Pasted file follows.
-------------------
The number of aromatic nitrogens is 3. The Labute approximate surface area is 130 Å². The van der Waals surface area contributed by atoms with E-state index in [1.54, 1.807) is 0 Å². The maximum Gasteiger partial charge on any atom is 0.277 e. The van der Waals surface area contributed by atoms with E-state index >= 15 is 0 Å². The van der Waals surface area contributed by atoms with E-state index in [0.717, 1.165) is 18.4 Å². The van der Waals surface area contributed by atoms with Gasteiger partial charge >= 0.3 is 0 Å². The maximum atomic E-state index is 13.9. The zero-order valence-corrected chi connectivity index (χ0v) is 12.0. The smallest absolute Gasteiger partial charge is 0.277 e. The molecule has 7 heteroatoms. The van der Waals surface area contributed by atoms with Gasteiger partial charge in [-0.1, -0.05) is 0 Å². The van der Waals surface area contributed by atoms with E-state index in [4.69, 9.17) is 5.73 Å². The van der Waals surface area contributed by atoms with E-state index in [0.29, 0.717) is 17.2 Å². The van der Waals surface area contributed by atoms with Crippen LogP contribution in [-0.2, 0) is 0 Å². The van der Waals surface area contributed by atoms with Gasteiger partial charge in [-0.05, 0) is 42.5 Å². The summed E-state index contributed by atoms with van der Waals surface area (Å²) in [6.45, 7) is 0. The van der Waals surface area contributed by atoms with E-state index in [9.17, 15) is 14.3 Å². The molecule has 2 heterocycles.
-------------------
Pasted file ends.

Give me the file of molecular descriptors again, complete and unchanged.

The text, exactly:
The number of aromatic nitrogens is 3. The Labute approximate surface area is 130 Å². The van der Waals surface area contributed by atoms with E-state index in [1.54, 1.807) is 0 Å². The maximum Gasteiger partial charge on any atom is 0.277 e. The van der Waals surface area contributed by atoms with E-state index >= 15 is 0 Å². The van der Waals surface area contributed by atoms with E-state index in [0.717, 1.165) is 18.4 Å². The van der Waals surface area contributed by atoms with Gasteiger partial charge >= 0.3 is 0 Å². The maximum atomic E-state index is 13.9. The zero-order valence-corrected chi connectivity index (χ0v) is 12.0. The smallest absolute Gasteiger partial charge is 0.277 e. The molecule has 7 heteroatoms. The van der Waals surface area contributed by atoms with Gasteiger partial charge in [-0.1, -0.05) is 0 Å². The van der Waals surface area contributed by atoms with E-state index in [4.69, 9.17) is 5.73 Å². The van der Waals surface area contributed by atoms with E-state index in [0.29, 0.717) is 17.2 Å². The van der Waals surface area contributed by atoms with Crippen LogP contribution in [-0.2, 0) is 0 Å². The van der Waals surface area contributed by atoms with Gasteiger partial charge in [-0.05, 0) is 42.5 Å². The summed E-state index contributed by atoms with van der Waals surface area (Å²) in [6.45, 7) is 0. The van der Waals surface area contributed by atoms with E-state index in [9.17, 15) is 14.3 Å². The molecule has 2 heterocycles.